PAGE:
'Pelagic' is the word used by birders to refer to seabirding trips. It actually means 'of, or relating to, open sea' but birders use it slightly differently.

"What are you doing this weekend?"

"Ah I'm heading down to the 'Gong for the pelagic on Saturday" (Wollongong, obviously).

Most pelagics around Australia follow a similar pattern. At 7 am a bunch of eager and excessively hopeful birders jump on a boat, often boats more frequently used for game fishing. The boat motors out to sea, heading for the continental shelf edge. Depending on the speed of the boat and the distance to the shelf edge, this can be reached in 2 to 4 hours. At the shelf edge, the motors are cut and burley (scraps of fish and sometimes meat) is thrown overboard to attract seabirds. After a couple of hours of burleying, the skipper calls time and the boat heads back to shore, usually arriving back at dry land around 3 or 4 pm.

In the following article I illustrate (with plenty of photos) a typical day on the sea: the types of birds and mammals we often see, the different sea conditions and how that affects what we see, and some of the rarer birds that twitchers get excited about. At the end I will describe some of the common seabirds in a little more depth.

 Photo: http://www.visitnsw.com/things-to-do/tours/freedom-charters

Photo: http://www.visitnsw.com/things-to-do/tours/freedom-charters

The boat

Most boats chartered for birdwatching pelagic trips are game fishing boats that are able to go out as far as the continental shelf edge. Some boats, such as the Connemara (above) run by Freedom Charters and based in Eden, have an upper deck which is great for birdwatchers hoping to spot a rare bird on the horizon. For those photographing birds (and those feeling seasick) the bottom deck near the back of the boat is the best place to be.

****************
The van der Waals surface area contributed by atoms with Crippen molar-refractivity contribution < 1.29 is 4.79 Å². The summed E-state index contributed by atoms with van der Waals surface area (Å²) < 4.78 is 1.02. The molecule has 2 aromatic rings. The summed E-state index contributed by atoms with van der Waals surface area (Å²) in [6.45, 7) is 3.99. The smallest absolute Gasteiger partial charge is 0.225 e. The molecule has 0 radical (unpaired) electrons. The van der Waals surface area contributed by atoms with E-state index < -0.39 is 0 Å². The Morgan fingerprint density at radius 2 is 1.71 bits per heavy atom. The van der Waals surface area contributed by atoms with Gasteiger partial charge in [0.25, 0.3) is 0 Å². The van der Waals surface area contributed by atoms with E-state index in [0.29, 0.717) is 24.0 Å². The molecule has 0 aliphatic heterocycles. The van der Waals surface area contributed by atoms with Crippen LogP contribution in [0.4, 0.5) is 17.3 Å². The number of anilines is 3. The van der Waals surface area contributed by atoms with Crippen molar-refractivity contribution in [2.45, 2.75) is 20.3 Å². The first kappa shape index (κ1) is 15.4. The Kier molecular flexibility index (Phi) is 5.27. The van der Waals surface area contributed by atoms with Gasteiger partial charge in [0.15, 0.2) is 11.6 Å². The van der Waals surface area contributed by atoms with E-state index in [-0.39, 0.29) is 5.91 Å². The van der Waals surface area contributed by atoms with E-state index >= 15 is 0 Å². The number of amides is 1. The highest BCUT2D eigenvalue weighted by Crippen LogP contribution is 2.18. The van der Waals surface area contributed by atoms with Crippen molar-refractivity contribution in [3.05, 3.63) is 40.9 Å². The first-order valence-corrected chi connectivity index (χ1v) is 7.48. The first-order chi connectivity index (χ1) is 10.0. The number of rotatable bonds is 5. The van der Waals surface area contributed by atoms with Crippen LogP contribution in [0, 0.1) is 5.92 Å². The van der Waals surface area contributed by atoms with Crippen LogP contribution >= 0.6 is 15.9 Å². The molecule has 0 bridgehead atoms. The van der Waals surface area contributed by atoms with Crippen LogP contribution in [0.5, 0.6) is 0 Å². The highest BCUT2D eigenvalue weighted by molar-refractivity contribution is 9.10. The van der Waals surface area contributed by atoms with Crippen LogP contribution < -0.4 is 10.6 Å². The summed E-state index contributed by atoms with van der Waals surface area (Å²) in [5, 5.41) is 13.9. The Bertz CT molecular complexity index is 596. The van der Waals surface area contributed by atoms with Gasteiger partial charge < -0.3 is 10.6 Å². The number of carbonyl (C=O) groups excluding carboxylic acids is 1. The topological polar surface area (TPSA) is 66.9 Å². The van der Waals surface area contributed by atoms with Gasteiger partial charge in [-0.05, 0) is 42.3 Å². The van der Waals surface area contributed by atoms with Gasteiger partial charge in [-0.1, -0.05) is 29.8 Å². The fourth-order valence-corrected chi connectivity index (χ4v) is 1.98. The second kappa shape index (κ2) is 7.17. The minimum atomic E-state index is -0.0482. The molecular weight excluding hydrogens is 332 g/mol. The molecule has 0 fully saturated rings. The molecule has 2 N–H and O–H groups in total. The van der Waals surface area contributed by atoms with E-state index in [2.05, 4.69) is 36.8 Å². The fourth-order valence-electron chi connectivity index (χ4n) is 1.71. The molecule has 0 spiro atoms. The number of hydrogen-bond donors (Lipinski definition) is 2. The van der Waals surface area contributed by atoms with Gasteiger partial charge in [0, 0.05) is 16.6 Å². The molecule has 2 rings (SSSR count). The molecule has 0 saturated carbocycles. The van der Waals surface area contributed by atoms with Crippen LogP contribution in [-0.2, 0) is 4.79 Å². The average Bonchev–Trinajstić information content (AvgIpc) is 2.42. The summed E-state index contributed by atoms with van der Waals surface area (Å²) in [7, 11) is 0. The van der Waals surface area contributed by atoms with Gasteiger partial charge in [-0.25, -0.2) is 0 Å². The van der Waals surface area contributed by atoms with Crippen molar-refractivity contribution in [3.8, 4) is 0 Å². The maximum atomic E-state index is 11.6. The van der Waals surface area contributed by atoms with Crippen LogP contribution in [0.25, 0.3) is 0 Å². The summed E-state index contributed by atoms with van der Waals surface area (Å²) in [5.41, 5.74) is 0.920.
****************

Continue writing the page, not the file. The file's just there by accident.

The trip out

As the boat motors out of the harbor, most experienced seabirders will relax and have a good chinwag with their friends and the skipper. They know that the birds won't get good until further out to sea. Newcomers to seabirding will be looking around eagerly for the first albatross of the day.

Many seabirds are most common further out to sea, but some like the Fluttering Shearwater (below) are more common within a few kilometers of the coast. Often the first albatrosses of the day are also spotted within the first few kilometers of the coast, but are more common further out to sea.

 A flock of Fluttering Shearwaters take off. This species is often found in medium to large flocks.

A flock of Fluttering Shearwaters take off. This species is often found in medium to large flocks.

 Immature Black-browed Albatross against an industrial Port Kembla backdrop.

Immature Black-browed Albatross against an industrial Port Kembla backdrop.

Dolphins are often spotted close to shore, and if you're lucky, you will get a pod of dolphins bow riding on the wave created by the front of the boat. Dolphins seemingly do this for pleasure, as they will often go out of their way to approach the boat and bow ride before leaving and swimming back to where they came from. Most dolphins around eastern Australian waters are either Common Dolphins or Bottlenose Dolphins, although occasionally one may encounter Pantropical Spotted or Spinner's Dolphins. 

 Common Dolphin are probably the most commonly seen dolphin on pelagic trips around eastern Australia.

Common Dolphin are probably the most commonly seen dolphin on pelagic trips around eastern Australia.

At the right time of the year, Humpback Whales can be quite common along the east coast of Australia as they migrate between the warm Queensland waters in winter and the rich sub-Antarctic feeding grounds in summer. Peak whale season in south-eastern Australia is around September to November, as the whales head south, and a pelagic trip around this time usually picks up at least several groups of Humpback Whale. 

 Humpback Whale breaching near Eden, NSW in October.

Humpback Whale breaching near Eden, NSW in October.